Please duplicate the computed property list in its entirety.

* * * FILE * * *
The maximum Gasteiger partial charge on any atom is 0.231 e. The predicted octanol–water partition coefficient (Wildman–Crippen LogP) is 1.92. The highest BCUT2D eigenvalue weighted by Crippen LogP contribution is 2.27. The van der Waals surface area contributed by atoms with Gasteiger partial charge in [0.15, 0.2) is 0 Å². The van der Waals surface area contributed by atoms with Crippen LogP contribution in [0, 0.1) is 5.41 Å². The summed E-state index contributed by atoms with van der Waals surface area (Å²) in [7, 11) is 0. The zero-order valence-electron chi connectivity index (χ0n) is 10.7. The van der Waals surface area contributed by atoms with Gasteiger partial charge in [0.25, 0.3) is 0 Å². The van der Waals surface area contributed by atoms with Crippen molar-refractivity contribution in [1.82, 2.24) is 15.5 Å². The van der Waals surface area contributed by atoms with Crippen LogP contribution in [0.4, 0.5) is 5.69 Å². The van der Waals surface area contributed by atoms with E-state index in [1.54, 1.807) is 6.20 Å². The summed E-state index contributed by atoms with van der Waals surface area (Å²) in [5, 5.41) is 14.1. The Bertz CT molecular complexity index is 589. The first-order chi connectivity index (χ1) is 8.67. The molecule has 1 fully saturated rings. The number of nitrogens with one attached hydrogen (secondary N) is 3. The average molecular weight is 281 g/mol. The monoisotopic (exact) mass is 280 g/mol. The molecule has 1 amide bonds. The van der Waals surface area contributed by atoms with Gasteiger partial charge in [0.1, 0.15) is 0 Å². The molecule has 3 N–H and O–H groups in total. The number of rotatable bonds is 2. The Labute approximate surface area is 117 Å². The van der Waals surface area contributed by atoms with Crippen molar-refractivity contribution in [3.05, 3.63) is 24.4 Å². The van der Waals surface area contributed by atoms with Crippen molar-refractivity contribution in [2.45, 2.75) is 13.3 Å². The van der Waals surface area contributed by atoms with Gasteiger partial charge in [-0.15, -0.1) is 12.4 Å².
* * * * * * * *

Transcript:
The maximum Gasteiger partial charge on any atom is 0.231 e. The predicted octanol–water partition coefficient (Wildman–Crippen LogP) is 1.92. The highest BCUT2D eigenvalue weighted by Crippen LogP contribution is 2.27. The van der Waals surface area contributed by atoms with Gasteiger partial charge in [0.15, 0.2) is 0 Å². The van der Waals surface area contributed by atoms with Crippen LogP contribution in [0, 0.1) is 5.41 Å². The summed E-state index contributed by atoms with van der Waals surface area (Å²) in [7, 11) is 0. The zero-order valence-electron chi connectivity index (χ0n) is 10.7. The van der Waals surface area contributed by atoms with Gasteiger partial charge in [0.25, 0.3) is 0 Å². The van der Waals surface area contributed by atoms with Crippen molar-refractivity contribution in [1.82, 2.24) is 15.5 Å². The van der Waals surface area contributed by atoms with Crippen LogP contribution in [0.4, 0.5) is 5.69 Å². The van der Waals surface area contributed by atoms with E-state index in [1.54, 1.807) is 6.20 Å². The summed E-state index contributed by atoms with van der Waals surface area (Å²) in [5, 5.41) is 14.1. The Bertz CT molecular complexity index is 589. The first-order chi connectivity index (χ1) is 8.67. The molecule has 1 fully saturated rings. The number of nitrogens with one attached hydrogen (secondary N) is 3. The average molecular weight is 281 g/mol. The monoisotopic (exact) mass is 280 g/mol. The molecule has 1 amide bonds. The van der Waals surface area contributed by atoms with Gasteiger partial charge in [0.1, 0.15) is 0 Å². The molecule has 3 N–H and O–H groups in total. The number of rotatable bonds is 2. The Labute approximate surface area is 117 Å². The van der Waals surface area contributed by atoms with Crippen molar-refractivity contribution in [3.05, 3.63) is 24.4 Å². The van der Waals surface area contributed by atoms with Crippen molar-refractivity contribution in [2.45, 2.75) is 13.3 Å². The van der Waals surface area contributed by atoms with Gasteiger partial charge in [-0.15, -0.1) is 12.4 Å².